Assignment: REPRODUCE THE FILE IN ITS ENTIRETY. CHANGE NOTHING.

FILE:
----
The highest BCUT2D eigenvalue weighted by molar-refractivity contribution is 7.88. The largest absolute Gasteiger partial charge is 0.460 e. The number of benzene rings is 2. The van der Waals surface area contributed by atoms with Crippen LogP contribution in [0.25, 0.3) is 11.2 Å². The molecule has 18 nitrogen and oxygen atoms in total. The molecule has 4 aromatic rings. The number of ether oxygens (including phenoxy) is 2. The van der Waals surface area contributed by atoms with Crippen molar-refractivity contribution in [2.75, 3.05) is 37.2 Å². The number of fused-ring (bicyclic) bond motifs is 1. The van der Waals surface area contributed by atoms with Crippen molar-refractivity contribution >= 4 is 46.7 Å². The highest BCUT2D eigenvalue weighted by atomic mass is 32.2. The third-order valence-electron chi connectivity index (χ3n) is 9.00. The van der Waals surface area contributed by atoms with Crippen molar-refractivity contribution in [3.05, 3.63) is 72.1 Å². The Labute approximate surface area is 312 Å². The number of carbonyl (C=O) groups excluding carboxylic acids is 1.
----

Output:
The highest BCUT2D eigenvalue weighted by molar-refractivity contribution is 7.88. The largest absolute Gasteiger partial charge is 0.460 e. The number of benzene rings is 2. The van der Waals surface area contributed by atoms with Crippen LogP contribution in [0.25, 0.3) is 11.2 Å². The molecule has 18 nitrogen and oxygen atoms in total. The molecule has 4 aromatic rings. The number of ether oxygens (including phenoxy) is 2. The van der Waals surface area contributed by atoms with Crippen molar-refractivity contribution in [2.75, 3.05) is 37.2 Å². The number of fused-ring (bicyclic) bond motifs is 1. The van der Waals surface area contributed by atoms with Crippen molar-refractivity contribution >= 4 is 46.7 Å². The highest BCUT2D eigenvalue weighted by atomic mass is 32.2. The third-order valence-electron chi connectivity index (χ3n) is 9.00. The van der Waals surface area contributed by atoms with Crippen molar-refractivity contribution in [3.05, 3.63) is 72.1 Å². The Labute approximate surface area is 312 Å². The number of carbonyl (C=O) groups excluding carboxylic acids is 1.